It may not be a presidential election year, but Minnesotans will still vote on governor, the state House of Representatives, and two U.S. Senate seats. These decisions can potentially shift balances of power on both the state and national levels.
Yet, many Americans don’t seem to think either party is making good use of that power. According to the Public Religion Research Institute’s 2017 American Values Survey, less than one-third of Americans say Democratic policies are leading the country in the right direction, and less than a quarter say the same of Republican policies.
These are not encouraging numbers, but instead of decrying the state of politics, as Catholics we are called to action. You can still make a New Year’s resolution to participate in the public arena, first by getting to know your legislators, and secondly, attending your local precinct caucus.
Fulfilling our duty
It is our duty to actively participate in public life (Catechism of the Catholic Church, No. 1915). The catechism teaches that while “participation is achieved first of all by taking charge of the areas for which one assumes personal responsibility” (CCC, No. 1914), such as care for the family and faithfulness at work, there are also important steps we can take to influence the public square.
As Catholics, we need to help establish party platforms that promote and defend human dignity.
The Second Vatican Council gives us a great starting point to form a platform for human dignity. The teaching document, “Gaudium et Spes,” reminds us: “Whatever is opposed to life itself … whatever insults human dignity … as well as [the treatment of people] as mere instruments of gain rather than as free and responsible persons; all these things and others like them are infamies indeed” (“Gaudium et Spes,” 27).
Too often, parties and their politicians will focus their efforts on promoting a singular aspect of human dignity, but this narrow vision casts a shadow over the rest of the human person. As Catholics, we must bring the gospel of life into these darkened corners, helping our parties and political leaders come to a full recognition and defense of every individual’s innate human dignity.
No experience required
You don’t need a long resume of political experience to make an impact. In fact, you’ve already got the job. As a constituent and disciple, it is your job to let your legislators know whether their decisions truly represent you. If legislators never hear from you, they cannot properly do their job.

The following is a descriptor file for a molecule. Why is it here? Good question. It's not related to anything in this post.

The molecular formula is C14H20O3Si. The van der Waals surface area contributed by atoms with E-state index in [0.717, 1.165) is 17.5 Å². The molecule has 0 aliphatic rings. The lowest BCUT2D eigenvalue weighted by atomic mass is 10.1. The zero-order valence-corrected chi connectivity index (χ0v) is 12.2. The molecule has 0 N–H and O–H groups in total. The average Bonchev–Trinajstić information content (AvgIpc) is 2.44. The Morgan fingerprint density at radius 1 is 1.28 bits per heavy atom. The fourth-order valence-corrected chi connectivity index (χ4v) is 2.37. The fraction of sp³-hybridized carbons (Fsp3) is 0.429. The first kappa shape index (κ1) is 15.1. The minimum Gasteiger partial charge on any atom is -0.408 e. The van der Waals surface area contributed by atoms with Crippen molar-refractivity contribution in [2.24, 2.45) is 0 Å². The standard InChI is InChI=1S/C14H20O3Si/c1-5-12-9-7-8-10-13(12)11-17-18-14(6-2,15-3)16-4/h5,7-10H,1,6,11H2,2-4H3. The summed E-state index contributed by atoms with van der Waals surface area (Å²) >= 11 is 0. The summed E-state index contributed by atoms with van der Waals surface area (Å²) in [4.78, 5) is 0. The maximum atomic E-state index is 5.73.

To be a constituent is no small job, and it may leave you wondering, “Where do I even begin?” Go back to the resolution: Get to know your legislators and attend your party caucus.
Step one: Find out who represents you. Use our “Find your officials” tool (mncatholic.org/actioncenter), but don’t stop there. You can also influence who becomes your legislator and what your party stands for.
Step two: Attend your local precinct caucus the evening of Feb. 6. During the caucus you get to vote for which candidates the party should endorse, and propose resolutions that can shape the party’s platform. For more details on caucuses, head to mncatholic.org/caucus.
The power of prayer
You may be thinking: “Party lines are too deeply drawn. There’s no way a conversation with my legislator or my single vote at a caucus can make a difference.” If not for the grace of God, you’d be right.
St. John Paul II reminds us in “Evangelium Vitae” (“The Gospel of Life”) that it is through the light of reason and God’s hidden grace that “every person sincerely open to truth and goodness can … come to recognize … the sacred value of human life from its very beginning until its end, and can affirm the right of every human being to have this primary good respected to the highest degree” (“Evangelium Vitae,” 2).
Therefore, before taking steps one and two, start where everything begins — with God. We must, as faithful citizens, begin in prayer. Pray that Christ’s light of reason and grace enlighten legislators and constituents alike so that we may come to recognize and defend the human dignity of all.
Katherine Cross is communications manager for Minnesota Catholic Conference.